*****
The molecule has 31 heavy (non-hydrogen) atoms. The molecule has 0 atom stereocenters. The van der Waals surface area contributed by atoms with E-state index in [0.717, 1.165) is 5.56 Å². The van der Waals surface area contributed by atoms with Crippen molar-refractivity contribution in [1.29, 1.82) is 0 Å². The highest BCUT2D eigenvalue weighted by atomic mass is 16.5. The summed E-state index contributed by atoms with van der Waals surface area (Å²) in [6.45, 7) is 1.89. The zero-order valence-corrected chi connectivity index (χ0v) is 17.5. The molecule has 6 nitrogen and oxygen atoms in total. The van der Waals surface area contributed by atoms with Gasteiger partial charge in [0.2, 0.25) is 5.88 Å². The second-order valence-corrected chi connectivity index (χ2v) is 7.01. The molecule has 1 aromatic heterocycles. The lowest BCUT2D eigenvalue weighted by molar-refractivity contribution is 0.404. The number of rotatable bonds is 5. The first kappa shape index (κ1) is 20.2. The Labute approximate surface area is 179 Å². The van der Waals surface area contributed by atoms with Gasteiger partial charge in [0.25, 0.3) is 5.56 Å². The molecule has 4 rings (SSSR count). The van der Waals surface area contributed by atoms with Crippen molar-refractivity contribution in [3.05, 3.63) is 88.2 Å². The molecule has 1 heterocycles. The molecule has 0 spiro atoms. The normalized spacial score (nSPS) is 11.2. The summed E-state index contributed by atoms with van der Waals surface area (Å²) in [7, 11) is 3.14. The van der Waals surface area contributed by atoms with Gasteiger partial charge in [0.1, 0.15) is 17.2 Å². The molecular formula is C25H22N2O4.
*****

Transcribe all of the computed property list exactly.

The molecule has 31 heavy (non-hydrogen) atoms. The molecule has 0 atom stereocenters. The van der Waals surface area contributed by atoms with E-state index in [0.717, 1.165) is 5.56 Å². The van der Waals surface area contributed by atoms with Crippen molar-refractivity contribution in [1.29, 1.82) is 0 Å². The highest BCUT2D eigenvalue weighted by atomic mass is 16.5. The summed E-state index contributed by atoms with van der Waals surface area (Å²) in [6.45, 7) is 1.89. The zero-order valence-corrected chi connectivity index (χ0v) is 17.5. The molecule has 6 nitrogen and oxygen atoms in total. The van der Waals surface area contributed by atoms with Gasteiger partial charge in [0.2, 0.25) is 5.88 Å². The second-order valence-corrected chi connectivity index (χ2v) is 7.01. The molecule has 1 aromatic heterocycles. The lowest BCUT2D eigenvalue weighted by molar-refractivity contribution is 0.404. The number of rotatable bonds is 5. The first kappa shape index (κ1) is 20.2. The Labute approximate surface area is 179 Å². The van der Waals surface area contributed by atoms with Gasteiger partial charge in [0.25, 0.3) is 5.56 Å². The molecule has 4 rings (SSSR count). The van der Waals surface area contributed by atoms with Crippen molar-refractivity contribution in [3.05, 3.63) is 88.2 Å². The molecule has 1 heterocycles. The molecule has 0 spiro atoms. The normalized spacial score (nSPS) is 11.2. The summed E-state index contributed by atoms with van der Waals surface area (Å²) in [7, 11) is 3.14. The van der Waals surface area contributed by atoms with Gasteiger partial charge in [0.1, 0.15) is 17.2 Å². The molecular formula is C25H22N2O4.